When they found the Ötzi mummy, scientists discovered that he had 64 tattoos on his body: this shows that tattoos have been part of human culture since prehistoric times.
Obviously, in the beginning, the techniques were manual and it is from this prehistory that we can trace the Microblading technique: in ancient times, flint and quartz shards were used for tattooing; now, of course, the small blades are different, and the various techniques are also varied.
Microblading has, in fact, come into the limelight in recent years, mainly because, unlike the tattoo pen, the purchase of small blades to start tattooing involves minimal financial investment.
This has given rise to a multitude of courses that claim to make you a master of microblading in a few days, but in reality it results in a lot of amateurs who do not know how to use the technique.
Because the real difference between using a tattoo pen and microblading lies in the dexterity of the latter: with microblading you can achieve hyper-realistic and wonderful effects, but what you need is an excellent ability to use the blades.
The tattoo pen, in fact, is an electrical device, conceived with the advent of the industrial revolution that created the first rotary presses, in fact, the tattoo pen itself started out as a machine for printed paper, later transferred to the use of tattoos.
Understand, however, that an electric device can be very expensive while microblading blades are affordable: the results are very similar with both tattoo pens and microblading if you master both techniques, although, let me repeat once more, tattooing with microblading requires much more manual skill and experience.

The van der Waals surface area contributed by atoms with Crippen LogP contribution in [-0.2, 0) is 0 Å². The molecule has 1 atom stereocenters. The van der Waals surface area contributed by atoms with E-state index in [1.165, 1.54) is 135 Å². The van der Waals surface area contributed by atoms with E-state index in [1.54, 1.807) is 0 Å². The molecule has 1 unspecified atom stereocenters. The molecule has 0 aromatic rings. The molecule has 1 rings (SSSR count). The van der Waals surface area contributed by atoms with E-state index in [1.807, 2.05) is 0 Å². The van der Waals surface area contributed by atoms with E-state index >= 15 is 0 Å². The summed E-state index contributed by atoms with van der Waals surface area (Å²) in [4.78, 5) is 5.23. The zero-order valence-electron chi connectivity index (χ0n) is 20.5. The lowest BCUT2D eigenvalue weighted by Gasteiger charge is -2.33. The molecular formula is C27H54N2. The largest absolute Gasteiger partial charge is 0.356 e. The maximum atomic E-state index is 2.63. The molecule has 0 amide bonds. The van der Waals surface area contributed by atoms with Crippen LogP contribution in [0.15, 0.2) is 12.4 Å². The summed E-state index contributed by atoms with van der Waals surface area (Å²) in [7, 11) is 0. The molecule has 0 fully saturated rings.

The objective of a good tattoo is always the same: to ensure that the colour reaches the level of the papillary dermis. Whether this is done manually or electrically is of no consequence; the problem remains in having the skill and ability to do this using the tiny microblading blades, a skill which must be exercised and stimulated exponentially.
In addition, Microblading involves differences in skin type: thin older skin or very sprayed skin makes it much more difficult to work, whereas the tattoo pen allows you to work on more categories of skin without any difficulty.
They are different methods, therefore, but they can also be completed: the details of the same tattoo can be created first with microblading and then shaded or reinforced with the tattoo pen. The important thing is always to assess the person you are dealing with, their skin type and their desires and goals, and then decide how to proceed.
If you have good dexterity and precise control you can use both techniques alternately: for example, for the eyes and lips you can use the tattoo pen (it is also possible to carry out this treatment with the manual technique, but the skill and precision must be very high and the result is simpler and more gratifying with the electric instrument) and the manual Tebori technique for the eyebrows, depending on what you need to do at that moment.
What we recommend to every professional is the knowledge of both methods, which are sometimes used at the same time: with microblading and, specifically, with the Tebori technique, it is not only hairs that are created, but also lines, shades and colour fillings; what remains fundamental is the exercise of manual skill and sensitivity to understand how far one can go with the specific skin being treated.
For both of the techniques we have talked about, training and practice is important and can only be obtained by practising often and never stopping with one technique or the other.
In addition to this, rigorous disinfection is also essential to ensure the safety of both the practitioner and the client.